Ocius originally developed this for application for the autonomous ocean research surface vessels they build. The wave dampening and forward propulsion into the waves improve the seakeeping of these autonomous vessels in rough weather. The rudder flipper can keep a boat head in the waves during storms and smooth out the vertical accelerations in the waves.

Electric Yachts with Innovative Features 

“I’m seriously planning on building a range of 40 to 60 foot long electric yachts with the Rudder Flipper as one of their distinct features,” Ocius Technology Founder and CEO Robert Dane reveals. “I want to call them ‘Green Sunrise’.”

These yachts would sport a solar sail for propulsion or propulsion support, which would double as a sun awning when folded down over the aft deck. The Rudder Flipper would help in sea keeping and provide some extra propulsion in waves. The boats, with their 4.5 meter beam, would also have a retractable keel. 

“The Rudder Flipper alone is pretty slow propulsion for a crewed vessel,” Dane explains. “But in combination with the sail, I hope it will provide a very pleasant experience with dampened motion. In a storm, the Rudder Flipper is a pretty awesome sea anchor. With the sail down, the Rudder Flipper can keep any vessel head in the wind, and, with a bit of propeller thrust, the boat can go anywhere.”

Dane is looking for launching customers of the Green Sunrise yachts, which sail with their retractable solid solar sail, are gentle in waves while getting some extra propulsion from the flipper and that will go electrically with the sail down.

While Ocius Technology is currently building unmanned surface vessels for marine surveillance, like the Bluebottle, Dane will be visiting North-West Europe, looking for possibilities of building the Green Sunrise range there at yards that want to pick up on the innovative idea.

Manatee-Inspired Flippers for Underwater Efficiency

The flipper is a flexible composite appendage underwater. At Ocius Technology, further investigation is underway to develop the most efficient stiffness and flexibility ratio for the flippers.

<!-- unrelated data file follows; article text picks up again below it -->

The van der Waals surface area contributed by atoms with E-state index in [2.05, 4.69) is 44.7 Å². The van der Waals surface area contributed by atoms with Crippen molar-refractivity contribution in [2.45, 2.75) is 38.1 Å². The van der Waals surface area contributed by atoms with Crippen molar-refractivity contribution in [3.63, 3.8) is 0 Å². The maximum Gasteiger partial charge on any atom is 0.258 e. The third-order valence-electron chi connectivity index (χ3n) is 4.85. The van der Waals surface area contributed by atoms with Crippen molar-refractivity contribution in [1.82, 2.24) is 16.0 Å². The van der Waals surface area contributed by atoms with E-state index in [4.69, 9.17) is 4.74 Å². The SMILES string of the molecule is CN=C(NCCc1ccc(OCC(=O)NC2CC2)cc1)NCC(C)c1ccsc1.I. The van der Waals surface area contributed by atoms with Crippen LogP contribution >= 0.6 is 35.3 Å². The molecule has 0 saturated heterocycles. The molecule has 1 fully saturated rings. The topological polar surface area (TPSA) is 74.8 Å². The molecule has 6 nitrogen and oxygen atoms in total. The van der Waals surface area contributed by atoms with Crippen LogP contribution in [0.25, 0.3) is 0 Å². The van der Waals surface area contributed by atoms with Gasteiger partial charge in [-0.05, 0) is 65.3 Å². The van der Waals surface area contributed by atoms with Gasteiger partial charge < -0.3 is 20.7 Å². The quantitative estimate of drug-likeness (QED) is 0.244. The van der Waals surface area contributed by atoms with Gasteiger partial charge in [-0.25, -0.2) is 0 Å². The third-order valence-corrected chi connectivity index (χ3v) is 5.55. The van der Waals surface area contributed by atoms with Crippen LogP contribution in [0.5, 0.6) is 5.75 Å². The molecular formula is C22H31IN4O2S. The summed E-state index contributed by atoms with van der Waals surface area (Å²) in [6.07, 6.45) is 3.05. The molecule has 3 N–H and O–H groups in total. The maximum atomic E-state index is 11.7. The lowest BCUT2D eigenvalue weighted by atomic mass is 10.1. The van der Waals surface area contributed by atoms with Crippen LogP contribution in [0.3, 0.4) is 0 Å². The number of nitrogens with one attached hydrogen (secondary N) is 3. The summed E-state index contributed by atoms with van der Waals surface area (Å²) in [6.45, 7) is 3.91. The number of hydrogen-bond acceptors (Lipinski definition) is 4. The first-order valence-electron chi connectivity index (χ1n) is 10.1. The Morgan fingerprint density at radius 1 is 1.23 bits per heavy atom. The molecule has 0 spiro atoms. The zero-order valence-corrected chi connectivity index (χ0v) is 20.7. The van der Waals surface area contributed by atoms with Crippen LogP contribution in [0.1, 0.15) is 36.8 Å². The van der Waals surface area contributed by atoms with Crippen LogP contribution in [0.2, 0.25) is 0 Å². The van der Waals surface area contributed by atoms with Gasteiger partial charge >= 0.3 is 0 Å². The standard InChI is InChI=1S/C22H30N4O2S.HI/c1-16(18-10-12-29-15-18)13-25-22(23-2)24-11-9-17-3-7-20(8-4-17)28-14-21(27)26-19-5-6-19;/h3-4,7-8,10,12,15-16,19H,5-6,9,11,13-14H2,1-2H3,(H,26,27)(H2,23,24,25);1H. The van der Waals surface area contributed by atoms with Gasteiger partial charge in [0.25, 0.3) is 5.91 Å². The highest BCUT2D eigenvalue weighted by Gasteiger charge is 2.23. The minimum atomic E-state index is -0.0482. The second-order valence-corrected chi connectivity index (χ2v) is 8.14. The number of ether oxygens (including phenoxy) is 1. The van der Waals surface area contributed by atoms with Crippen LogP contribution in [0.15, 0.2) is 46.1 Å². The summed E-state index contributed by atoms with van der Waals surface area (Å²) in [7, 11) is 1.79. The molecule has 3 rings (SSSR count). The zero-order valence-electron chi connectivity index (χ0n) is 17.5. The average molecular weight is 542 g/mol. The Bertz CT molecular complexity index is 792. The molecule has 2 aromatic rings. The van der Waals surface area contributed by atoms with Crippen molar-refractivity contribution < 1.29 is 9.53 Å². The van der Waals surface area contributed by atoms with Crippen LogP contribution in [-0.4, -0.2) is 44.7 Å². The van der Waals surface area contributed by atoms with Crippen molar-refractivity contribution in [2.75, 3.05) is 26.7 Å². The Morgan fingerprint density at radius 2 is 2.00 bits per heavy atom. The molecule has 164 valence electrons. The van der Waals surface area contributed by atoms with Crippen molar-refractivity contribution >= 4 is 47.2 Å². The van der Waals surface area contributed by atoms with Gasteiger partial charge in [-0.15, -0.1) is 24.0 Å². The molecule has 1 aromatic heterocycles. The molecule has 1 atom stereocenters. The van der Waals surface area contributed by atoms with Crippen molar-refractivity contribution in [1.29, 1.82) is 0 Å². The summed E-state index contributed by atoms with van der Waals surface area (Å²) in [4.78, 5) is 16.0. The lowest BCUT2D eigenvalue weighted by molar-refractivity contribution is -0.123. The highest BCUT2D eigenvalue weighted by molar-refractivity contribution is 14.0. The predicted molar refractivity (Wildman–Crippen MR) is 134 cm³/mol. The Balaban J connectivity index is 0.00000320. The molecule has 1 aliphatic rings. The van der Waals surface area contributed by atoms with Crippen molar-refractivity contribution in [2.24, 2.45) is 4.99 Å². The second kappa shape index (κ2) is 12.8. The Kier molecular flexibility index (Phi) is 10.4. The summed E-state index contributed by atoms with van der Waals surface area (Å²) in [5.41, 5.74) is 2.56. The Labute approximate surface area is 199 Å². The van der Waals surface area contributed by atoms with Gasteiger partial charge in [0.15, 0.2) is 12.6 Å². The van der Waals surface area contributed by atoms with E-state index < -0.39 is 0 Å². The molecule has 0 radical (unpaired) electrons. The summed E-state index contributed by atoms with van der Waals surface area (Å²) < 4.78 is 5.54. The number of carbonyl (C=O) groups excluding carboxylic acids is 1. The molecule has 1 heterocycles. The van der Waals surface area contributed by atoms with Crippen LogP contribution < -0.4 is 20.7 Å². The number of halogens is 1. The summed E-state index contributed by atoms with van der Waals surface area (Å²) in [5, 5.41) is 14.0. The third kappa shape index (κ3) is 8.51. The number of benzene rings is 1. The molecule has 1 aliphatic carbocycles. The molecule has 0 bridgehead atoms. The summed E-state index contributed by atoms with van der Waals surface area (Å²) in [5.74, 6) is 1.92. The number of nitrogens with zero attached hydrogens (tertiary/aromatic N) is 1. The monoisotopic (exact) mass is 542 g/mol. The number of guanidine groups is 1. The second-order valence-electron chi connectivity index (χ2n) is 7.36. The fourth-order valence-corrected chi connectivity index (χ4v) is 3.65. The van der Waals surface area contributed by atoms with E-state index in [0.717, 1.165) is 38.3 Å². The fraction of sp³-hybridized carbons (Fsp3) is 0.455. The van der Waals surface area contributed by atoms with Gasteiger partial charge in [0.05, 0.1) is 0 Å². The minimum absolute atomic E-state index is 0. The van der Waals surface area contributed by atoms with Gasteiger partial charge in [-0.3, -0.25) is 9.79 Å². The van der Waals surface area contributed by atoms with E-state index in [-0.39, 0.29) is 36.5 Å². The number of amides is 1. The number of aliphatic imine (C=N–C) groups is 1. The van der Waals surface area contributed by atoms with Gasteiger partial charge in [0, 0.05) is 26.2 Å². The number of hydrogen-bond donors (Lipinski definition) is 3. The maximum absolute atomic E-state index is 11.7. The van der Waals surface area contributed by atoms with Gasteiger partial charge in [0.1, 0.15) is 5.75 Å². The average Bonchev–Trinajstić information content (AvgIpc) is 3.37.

“We have experimented with different stiffnesses and laminates for the tail,” explains Joshua Grosser, a field engineer at Ocius Technology who is working on his PhD thesis to develop a model for predicting of the flipper’s performance. “We have recently drawn inspiration from the shape of manatee tails, because these animals move at similar speeds to the propulsion of our flippers. 

The performance of the flipper depends on the specific sea state (particularly wave period). We have seen a few knots of boat speed achieved into swell under flipper power only, and it has proven itself as an effective means of holding station repeatedly. In the right conditions, we can navigate under flipper power only.”

Efficiency Inspired by Shark Tails

French company ADV Propulse manufactures trochoidal propulsion systems inspired by a shark's tail. These systems feature three vertical fins mounted on a revolving disk, with gearing that enables the fins to swing from side to side, sweeping water aft as they rotate. Each fin directs water backward during one half of its rotation, from one dead point to the other on the opposite side of the disk. 

Then, as the angle reverses, the fin sweeps water backward again during the second half of its rotation. This backward water movement generates forward propulsion for the boat on which the trochoidal propulsion disk is mounted, mimicking the movement of a shark's tail.

ADV Propulse offers market-ready outboard and inboard propulsion systems for yachts, with power ranging from 15 to 50 kilowatts. The company claims that its method of creating thrust in the water is 10 to 15 percent more efficient than propulsion with a traditional propeller.